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Future Work: Is it time to re-imagine our working world?


"Historically, pandemics have forced humans to break with the past and imagine their world anew. This one is no different. It is a portal, a gateway between one world and the next.”

Arundhati Roy



Welcome to The Future Work blog series! In each piece, I will explore a theme from my research report, Future Work, about the impact of the Covid-19 pandemic on workers and employers.

Today, we will talk about the opportunity in front of us to reimagine the UK workplace.




What’s next for the workplace after ‘Freedom Day’

Let the last 18 months of enormous personal and professional challenge not be in vain.

The UK’s ‘Freedom Day’ (19th July 2021) has now passed, and we all need to consider how we want to live and work in the longer term. Nobody can predict the future path of COVID-19, or the extent of any future restrictions, but we can all reflect on our extraordinary collective experience and plot our way forward from this point. This is especially important in the context of how we structure our workplaces.


A seismic shift

Let’s recap how we got here.


Back in early 2020, the world plunged into the first global pandemic in a century. Organisations were forced to respond, and fast. In a matter of days, working from home became the norm for over half the UK workforce: a rapid acceleration from the tiny minority of 1.5%-5% that had slowly embraced home working over the last three decades.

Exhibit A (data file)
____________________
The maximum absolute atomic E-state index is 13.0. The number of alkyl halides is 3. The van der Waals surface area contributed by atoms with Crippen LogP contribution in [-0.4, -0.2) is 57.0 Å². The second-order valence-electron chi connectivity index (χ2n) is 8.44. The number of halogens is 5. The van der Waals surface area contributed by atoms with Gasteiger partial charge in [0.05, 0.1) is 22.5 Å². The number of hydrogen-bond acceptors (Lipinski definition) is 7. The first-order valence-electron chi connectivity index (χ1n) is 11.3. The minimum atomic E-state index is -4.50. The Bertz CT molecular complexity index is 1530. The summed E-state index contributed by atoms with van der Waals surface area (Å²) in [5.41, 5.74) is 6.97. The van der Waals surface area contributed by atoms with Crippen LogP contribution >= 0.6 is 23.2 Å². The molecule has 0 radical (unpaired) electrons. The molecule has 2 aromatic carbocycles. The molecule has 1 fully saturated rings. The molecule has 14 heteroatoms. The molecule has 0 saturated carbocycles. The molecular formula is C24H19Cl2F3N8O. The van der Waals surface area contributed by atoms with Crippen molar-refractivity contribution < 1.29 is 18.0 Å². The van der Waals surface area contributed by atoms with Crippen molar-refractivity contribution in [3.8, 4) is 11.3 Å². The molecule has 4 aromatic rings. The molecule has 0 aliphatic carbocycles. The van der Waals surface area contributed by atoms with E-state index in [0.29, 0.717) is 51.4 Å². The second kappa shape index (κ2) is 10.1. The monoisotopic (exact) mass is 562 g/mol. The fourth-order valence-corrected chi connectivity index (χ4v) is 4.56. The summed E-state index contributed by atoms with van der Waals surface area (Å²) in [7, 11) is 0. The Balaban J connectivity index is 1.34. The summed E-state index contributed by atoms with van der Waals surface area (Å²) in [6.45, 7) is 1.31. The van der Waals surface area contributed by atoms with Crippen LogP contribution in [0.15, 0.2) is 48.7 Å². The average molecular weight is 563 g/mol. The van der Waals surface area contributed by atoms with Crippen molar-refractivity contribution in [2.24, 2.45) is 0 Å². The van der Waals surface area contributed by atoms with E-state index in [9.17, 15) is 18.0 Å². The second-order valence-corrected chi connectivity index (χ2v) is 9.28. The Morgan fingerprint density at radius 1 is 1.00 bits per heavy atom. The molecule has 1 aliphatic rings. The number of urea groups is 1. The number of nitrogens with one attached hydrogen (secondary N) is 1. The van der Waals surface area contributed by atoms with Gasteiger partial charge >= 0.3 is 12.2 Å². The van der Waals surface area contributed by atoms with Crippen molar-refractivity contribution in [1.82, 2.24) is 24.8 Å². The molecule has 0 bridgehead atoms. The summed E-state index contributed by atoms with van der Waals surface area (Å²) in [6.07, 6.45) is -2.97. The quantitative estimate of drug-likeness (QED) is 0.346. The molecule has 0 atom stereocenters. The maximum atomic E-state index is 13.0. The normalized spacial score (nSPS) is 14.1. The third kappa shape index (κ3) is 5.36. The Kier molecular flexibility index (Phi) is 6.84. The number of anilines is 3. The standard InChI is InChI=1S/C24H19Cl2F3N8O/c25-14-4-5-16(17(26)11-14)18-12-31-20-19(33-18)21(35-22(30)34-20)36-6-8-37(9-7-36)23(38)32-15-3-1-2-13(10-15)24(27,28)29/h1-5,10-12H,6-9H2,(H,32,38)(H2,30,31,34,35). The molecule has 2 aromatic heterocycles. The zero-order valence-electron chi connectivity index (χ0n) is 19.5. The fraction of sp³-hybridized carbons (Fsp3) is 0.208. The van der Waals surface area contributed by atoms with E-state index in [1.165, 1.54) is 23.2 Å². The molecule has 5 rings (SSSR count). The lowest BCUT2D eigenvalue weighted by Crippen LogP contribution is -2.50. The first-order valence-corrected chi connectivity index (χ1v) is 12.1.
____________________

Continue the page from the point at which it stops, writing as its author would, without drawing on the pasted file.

This unprecedented transformation in how we work was of course mirrored by a completely alien way of living the rest of our lives. Most of us in the UK are, very fortunately, used to living in a democratic society with a high degree of personal freedom. We were forced to adapt very quickly to life in lockdown, at significant cost to our collective mental health and wellbeing[1].


Now, post ‘Freedom Day’, our personal autonomy has been restored, and life seems to be getting back to normal … but what of our working habits? We no longer have to work from home, but should we, can we, and do we even want to? What does a truly forward-looking organisation look like, especially in an ongoing global crisis?


There are no easy answers to any of these questions, so we need to start by taking pause and learning what lessons we can from the last 18 months.


Personal reflection

It’s clear that the pandemic has been a seismic shock to the system, a shock that has forced us to reflect on the most personal level. Many of us have sought to free ourselves from unhelpful habits, and reconsider our priorities. Through this process, we have learned more about ourselves.


For example, I have learned that I am more adaptable than I thought, and when the pandemic started to get me down in February 2021, I learned that I could help myself by doing stuff: self-generating a project (i.e. this report!) to give me focus and purpose; indulging in my passion for creating art; exercising; savouring a fine Single Malt, and so on.


In my coaching work, too, I am observing clients in reflective mode:

  • They are, on the whole, not rushing forward to the next big thing; instead, they are stopping, pausing, considering the implications of life and work post Covid-19.

  • They are asking themselves good questions about their own learning, and what they want to hold onto and cherish as we head back into some form of ‘normality’, whatever that means.


I doubt this reflectiveness is the result of greater spaciousness in their lives: as my research confirms, many, whilst working primarily from home, have been working longer and harder than they were before the pandemic, for a myriad of reasons. People are, by and large, exhausted. However, they are also keenly aware that there is an opportunity in front of them to create a new, different, and better way of working.


Organisational reflection